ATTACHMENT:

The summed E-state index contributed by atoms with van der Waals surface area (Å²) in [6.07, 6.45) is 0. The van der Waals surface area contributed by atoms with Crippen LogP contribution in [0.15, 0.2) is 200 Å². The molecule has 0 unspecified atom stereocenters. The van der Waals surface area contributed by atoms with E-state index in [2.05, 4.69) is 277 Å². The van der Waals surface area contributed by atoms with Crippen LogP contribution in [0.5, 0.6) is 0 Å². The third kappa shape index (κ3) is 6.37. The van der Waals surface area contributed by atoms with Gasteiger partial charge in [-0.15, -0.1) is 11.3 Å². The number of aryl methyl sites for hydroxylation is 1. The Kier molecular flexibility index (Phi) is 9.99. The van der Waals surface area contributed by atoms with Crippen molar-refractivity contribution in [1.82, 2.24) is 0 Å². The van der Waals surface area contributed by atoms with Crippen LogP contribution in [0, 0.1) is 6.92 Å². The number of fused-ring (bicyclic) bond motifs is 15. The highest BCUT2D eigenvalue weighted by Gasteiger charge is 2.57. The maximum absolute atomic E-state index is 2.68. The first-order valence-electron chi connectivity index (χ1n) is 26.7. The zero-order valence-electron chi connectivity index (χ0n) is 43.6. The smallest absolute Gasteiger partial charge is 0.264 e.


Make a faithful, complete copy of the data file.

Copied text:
The summed E-state index contributed by atoms with van der Waals surface area (Å²) in [6.07, 6.45) is 0. The van der Waals surface area contributed by atoms with Crippen LogP contribution in [0.15, 0.2) is 200 Å². The molecule has 0 unspecified atom stereocenters. The van der Waals surface area contributed by atoms with E-state index in [2.05, 4.69) is 277 Å². The van der Waals surface area contributed by atoms with Crippen LogP contribution in [0.5, 0.6) is 0 Å². The third kappa shape index (κ3) is 6.37. The van der Waals surface area contributed by atoms with Gasteiger partial charge in [-0.15, -0.1) is 11.3 Å². The number of aryl methyl sites for hydroxylation is 1. The Kier molecular flexibility index (Phi) is 9.99. The van der Waals surface area contributed by atoms with Crippen molar-refractivity contribution in [1.82, 2.24) is 0 Å². The van der Waals surface area contributed by atoms with Crippen LogP contribution in [0, 0.1) is 6.92 Å². The number of fused-ring (bicyclic) bond motifs is 15. The highest BCUT2D eigenvalue weighted by Gasteiger charge is 2.57. The maximum absolute atomic E-state index is 2.68. The first-order valence-electron chi connectivity index (χ1n) is 26.7. The zero-order valence-electron chi connectivity index (χ0n) is 43.6. The smallest absolute Gasteiger partial charge is 0.264 e.